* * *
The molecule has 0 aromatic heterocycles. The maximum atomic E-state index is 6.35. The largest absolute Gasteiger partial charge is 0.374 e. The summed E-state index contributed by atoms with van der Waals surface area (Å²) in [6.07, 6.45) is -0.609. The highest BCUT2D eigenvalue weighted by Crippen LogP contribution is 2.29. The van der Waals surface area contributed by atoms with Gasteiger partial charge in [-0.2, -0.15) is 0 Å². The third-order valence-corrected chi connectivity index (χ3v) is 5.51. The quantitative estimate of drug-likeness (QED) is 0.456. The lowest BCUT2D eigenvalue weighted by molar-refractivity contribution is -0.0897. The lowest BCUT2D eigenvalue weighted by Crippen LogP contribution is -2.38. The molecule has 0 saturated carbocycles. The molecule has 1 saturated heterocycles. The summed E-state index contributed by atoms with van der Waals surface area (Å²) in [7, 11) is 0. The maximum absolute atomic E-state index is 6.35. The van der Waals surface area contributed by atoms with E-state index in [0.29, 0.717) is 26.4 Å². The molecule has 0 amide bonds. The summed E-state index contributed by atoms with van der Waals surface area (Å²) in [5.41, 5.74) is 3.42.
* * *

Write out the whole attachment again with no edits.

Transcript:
The molecule has 0 aromatic heterocycles. The maximum atomic E-state index is 6.35. The largest absolute Gasteiger partial charge is 0.374 e. The summed E-state index contributed by atoms with van der Waals surface area (Å²) in [6.07, 6.45) is -0.609. The highest BCUT2D eigenvalue weighted by Crippen LogP contribution is 2.29. The van der Waals surface area contributed by atoms with Gasteiger partial charge in [-0.2, -0.15) is 0 Å². The third-order valence-corrected chi connectivity index (χ3v) is 5.51. The quantitative estimate of drug-likeness (QED) is 0.456. The lowest BCUT2D eigenvalue weighted by molar-refractivity contribution is -0.0897. The lowest BCUT2D eigenvalue weighted by Crippen LogP contribution is -2.38. The molecule has 0 saturated carbocycles. The molecule has 1 saturated heterocycles. The summed E-state index contributed by atoms with van der Waals surface area (Å²) in [7, 11) is 0. The maximum absolute atomic E-state index is 6.35. The van der Waals surface area contributed by atoms with E-state index in [0.29, 0.717) is 26.4 Å². The molecule has 0 amide bonds. The summed E-state index contributed by atoms with van der Waals surface area (Å²) in [5.41, 5.74) is 3.42.